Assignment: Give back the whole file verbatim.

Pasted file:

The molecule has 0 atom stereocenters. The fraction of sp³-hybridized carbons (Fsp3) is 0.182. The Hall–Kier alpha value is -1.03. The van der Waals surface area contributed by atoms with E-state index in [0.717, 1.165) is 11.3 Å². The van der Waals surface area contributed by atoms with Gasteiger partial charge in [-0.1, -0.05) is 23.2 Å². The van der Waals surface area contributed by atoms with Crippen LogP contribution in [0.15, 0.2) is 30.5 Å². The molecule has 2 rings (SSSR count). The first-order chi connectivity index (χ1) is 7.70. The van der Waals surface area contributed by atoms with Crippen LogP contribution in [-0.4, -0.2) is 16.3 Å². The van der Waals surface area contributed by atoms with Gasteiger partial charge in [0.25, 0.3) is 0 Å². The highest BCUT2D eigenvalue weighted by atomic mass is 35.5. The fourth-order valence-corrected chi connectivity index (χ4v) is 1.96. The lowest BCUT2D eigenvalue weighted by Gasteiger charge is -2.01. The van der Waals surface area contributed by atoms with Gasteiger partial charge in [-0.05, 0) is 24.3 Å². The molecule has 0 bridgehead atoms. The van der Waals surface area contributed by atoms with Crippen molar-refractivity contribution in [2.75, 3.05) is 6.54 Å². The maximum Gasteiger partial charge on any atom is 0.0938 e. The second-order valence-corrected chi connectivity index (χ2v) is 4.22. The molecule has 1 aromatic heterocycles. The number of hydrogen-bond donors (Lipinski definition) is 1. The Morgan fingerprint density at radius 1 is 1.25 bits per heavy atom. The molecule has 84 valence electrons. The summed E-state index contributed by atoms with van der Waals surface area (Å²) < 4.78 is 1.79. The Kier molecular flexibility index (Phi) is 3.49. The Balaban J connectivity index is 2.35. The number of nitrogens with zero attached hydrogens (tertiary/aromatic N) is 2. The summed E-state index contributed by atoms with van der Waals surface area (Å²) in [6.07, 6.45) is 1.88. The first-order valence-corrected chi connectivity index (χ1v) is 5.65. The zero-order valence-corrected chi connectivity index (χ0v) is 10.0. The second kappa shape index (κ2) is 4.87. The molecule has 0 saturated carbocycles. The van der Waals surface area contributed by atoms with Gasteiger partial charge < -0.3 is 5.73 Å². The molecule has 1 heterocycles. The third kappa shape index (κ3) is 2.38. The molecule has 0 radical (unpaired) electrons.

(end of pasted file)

The molecule has 0 atom stereocenters. The fraction of sp³-hybridized carbons (Fsp3) is 0.182. The Hall–Kier alpha value is -1.03. The van der Waals surface area contributed by atoms with E-state index in [0.717, 1.165) is 11.3 Å². The van der Waals surface area contributed by atoms with Gasteiger partial charge in [-0.1, -0.05) is 23.2 Å². The van der Waals surface area contributed by atoms with Crippen LogP contribution in [0.15, 0.2) is 30.5 Å². The molecule has 2 rings (SSSR count). The first-order chi connectivity index (χ1) is 7.70. The van der Waals surface area contributed by atoms with Crippen LogP contribution in [-0.4, -0.2) is 16.3 Å². The van der Waals surface area contributed by atoms with Gasteiger partial charge in [0.25, 0.3) is 0 Å². The highest BCUT2D eigenvalue weighted by atomic mass is 35.5. The fourth-order valence-corrected chi connectivity index (χ4v) is 1.96. The lowest BCUT2D eigenvalue weighted by Gasteiger charge is -2.01. The van der Waals surface area contributed by atoms with Gasteiger partial charge in [-0.05, 0) is 24.3 Å². The molecule has 0 bridgehead atoms. The van der Waals surface area contributed by atoms with Crippen molar-refractivity contribution in [2.75, 3.05) is 6.54 Å². The maximum Gasteiger partial charge on any atom is 0.0938 e. The second-order valence-corrected chi connectivity index (χ2v) is 4.22. The molecule has 1 aromatic heterocycles. The number of hydrogen-bond donors (Lipinski definition) is 1. The Morgan fingerprint density at radius 1 is 1.25 bits per heavy atom. The molecule has 84 valence electrons. The summed E-state index contributed by atoms with van der Waals surface area (Å²) < 4.78 is 1.79. The Kier molecular flexibility index (Phi) is 3.49. The Balaban J connectivity index is 2.35. The number of nitrogens with zero attached hydrogens (tertiary/aromatic N) is 2. The summed E-state index contributed by atoms with van der Waals surface area (Å²) in [6.07, 6.45) is 1.88. The first-order valence-corrected chi connectivity index (χ1v) is 5.65. The zero-order valence-corrected chi connectivity index (χ0v) is 10.0. The second kappa shape index (κ2) is 4.87. The molecule has 0 saturated carbocycles. The van der Waals surface area contributed by atoms with Gasteiger partial charge < -0.3 is 5.73 Å². The molecule has 1 heterocycles. The third kappa shape index (κ3) is 2.38. The molecule has 0 radical (unpaired) electrons.